Biden’s Plan for ‘Digital Equity’ Will Soon Lead to Government  Micromanaging ‘Nearly Every Aspect’ of the Internet, FCC Commissioner Warns

‘In the guise of “digital equity,” President Biden has called for the FCC to exercise a degree of control over Internet services and infrastructure that we have never seen before,’ an FCC commissioner tells the Sun.

AP/Carolyn Kaster, file
A protester near the Federal Communications Commission in 2017. AP/Carolyn Kaster, file

The Biden administration may soon implement sweeping regulations that would give it control of the internet, analysts are warning ahead of the Federal Communications Commission’s November 15 vote on the proposed rules. 

“In the guise of ‘digital equity,’ President Biden has called for the FCC to exercise a degree of control over Internet services and infrastructure that we have never seen before,” an FCC commissioner, Brendan Carr, tells the Sun in an email. 

“It will give the Administrative State the power to micromanage nearly every aspect of how the Internet works,” he adds. “These types of command and control regulations will only make it harder for Internet infrastructure and services to be built out and could make our networks look more like the sluggish networks that consumers in Europe have to deal with.”

The Democratic-controlled FCC says the new rules would “prevent discrimination in access to broadband services based on income level, race, ethnicity, color, religion, and national origin.”

“We recognize that the ultimate goal of this proceeding is to facilitate equal access to broadband just as the law says,” the FCC chairwoman, Jessica Rosenworcel, says

Yet the rules, which would regulate internet service providers’ infrastructure, network maintenance and upgrades, speeds, use of customer credit and account history, and more, read like “a planning document drawn up in the faculty lounge of a university’s Soviet Studies Department,” Mr. Carr said in a statement earlier this week.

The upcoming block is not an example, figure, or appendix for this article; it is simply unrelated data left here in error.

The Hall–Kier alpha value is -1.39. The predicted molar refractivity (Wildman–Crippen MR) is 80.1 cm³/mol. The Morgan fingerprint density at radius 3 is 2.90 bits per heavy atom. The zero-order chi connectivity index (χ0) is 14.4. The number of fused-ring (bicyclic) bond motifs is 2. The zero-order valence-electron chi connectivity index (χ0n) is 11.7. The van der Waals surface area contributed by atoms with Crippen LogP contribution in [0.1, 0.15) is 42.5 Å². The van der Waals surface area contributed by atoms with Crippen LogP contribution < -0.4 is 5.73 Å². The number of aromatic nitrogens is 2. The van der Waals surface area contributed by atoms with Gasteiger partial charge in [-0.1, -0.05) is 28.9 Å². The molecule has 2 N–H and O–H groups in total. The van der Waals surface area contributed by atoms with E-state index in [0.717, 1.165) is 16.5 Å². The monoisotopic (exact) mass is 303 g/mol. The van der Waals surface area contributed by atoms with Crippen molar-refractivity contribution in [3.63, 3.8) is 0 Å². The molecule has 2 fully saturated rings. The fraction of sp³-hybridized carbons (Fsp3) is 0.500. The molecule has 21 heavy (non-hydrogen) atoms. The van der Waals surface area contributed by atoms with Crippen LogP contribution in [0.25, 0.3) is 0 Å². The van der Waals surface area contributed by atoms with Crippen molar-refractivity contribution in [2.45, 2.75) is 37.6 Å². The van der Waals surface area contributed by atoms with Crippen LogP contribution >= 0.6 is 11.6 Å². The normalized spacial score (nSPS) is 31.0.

“Never before, in the roughly 40-year history of the public Internet, has the FCC (or any federal agency for that matter) claimed this degree of control over it,” Mr. Carr adds. 

The rules promise to expand the FCC’s reach beyond typical communications industries, Mr. Carr notes, covering construction crews, banks, marketing firms, and other government agencies. 

The FCC says the Infrastructure Investment and Jobs Act, which Mr. Biden signed in 2021, requires the agency to “‘prevent’ and identify necessary steps to ‘eliminate’ digital discrimination.”

Yet Mr. Carr contends the regulatory regime is far beyond “the one-page section” of the Infrastructure Act.

“Congress never contemplated the sweeping regulatory regime that President Biden asked the FCC to adopt — let alone authorized the agency to implement it,” he says. 

The rules don’t reflect the “next generation of satellite internet, mobile wifi, 5G, and more,” an analyst at the Consumer Choice Center, Elizabeth Hicks, tells the Sun. The rules will also be burdensome and costly to abide by, she says. 

“Congress never contemplated or authorized the FCC to implement the sweeping regulatory regime that President Biden is asking for,” she says, adding that it isn’t stopping the FCC from voting to put the rules in place. The new rules would harm consumers by making a bad internet situation even worse, she adds.

“Considering government and bureaucratic red tape is slowing down and even preventing broadband buildouts, giving the government more authority and control to overregulate ISPs is equivalent to adding gasoline to a dumpster fire,” she says. 

The Biden administration should instead be eliminating government barriers that slow down internet service by creating a more competitive and free market, she says. 

“We need more technology, more investment, and more competition, but that will come from the bottom-up, and from innovators, rather than Washington, D.C.,” Ms. Hicks adds. 

FCC representatives did not return a request by the Sun for comment.

The New York Sun

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